In the final books of Paradise Lost Milton exploits the rhetorical possibilities of typology to organize his survey of human history and propel his narrative forward through time to eternity. This typological framework may prove to extend further than previously recognized once the prefigurative value attached to Deucalion and Pyrrha, from the first book of Ovid's Metamorphoses, is fully acknowledged. Milton's pivotal positioning of this Ovidian myth, in the opening lines of Book XI, looks backwards as well as forwards: it gathers Adam and Eve into the same pattern of typological fulfilment—moving from death to new life, from destruction to recreation—in which the faithful few are set against the faithless herd.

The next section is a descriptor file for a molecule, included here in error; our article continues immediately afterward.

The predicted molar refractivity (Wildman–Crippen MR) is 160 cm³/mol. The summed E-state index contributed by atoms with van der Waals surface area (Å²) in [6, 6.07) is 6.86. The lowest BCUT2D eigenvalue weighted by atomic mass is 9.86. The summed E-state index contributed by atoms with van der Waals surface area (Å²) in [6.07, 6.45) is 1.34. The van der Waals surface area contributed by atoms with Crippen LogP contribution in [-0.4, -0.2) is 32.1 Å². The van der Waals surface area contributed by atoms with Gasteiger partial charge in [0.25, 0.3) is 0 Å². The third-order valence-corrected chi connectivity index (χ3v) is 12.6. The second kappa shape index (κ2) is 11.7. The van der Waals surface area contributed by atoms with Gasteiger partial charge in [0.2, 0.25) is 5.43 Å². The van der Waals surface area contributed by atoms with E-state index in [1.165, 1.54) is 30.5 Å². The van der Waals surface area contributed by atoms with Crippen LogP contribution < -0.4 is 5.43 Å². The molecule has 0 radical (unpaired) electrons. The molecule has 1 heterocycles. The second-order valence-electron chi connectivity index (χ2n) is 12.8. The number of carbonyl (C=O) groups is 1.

Green, M. (2007). "Ad Ferrum ... Ab Auro": Degenerative and Regenerative Patterning in the Final Books of Paradise Lost. Modern Language Review, 102(3), 654-671. https://doi.org/10.2307/20467426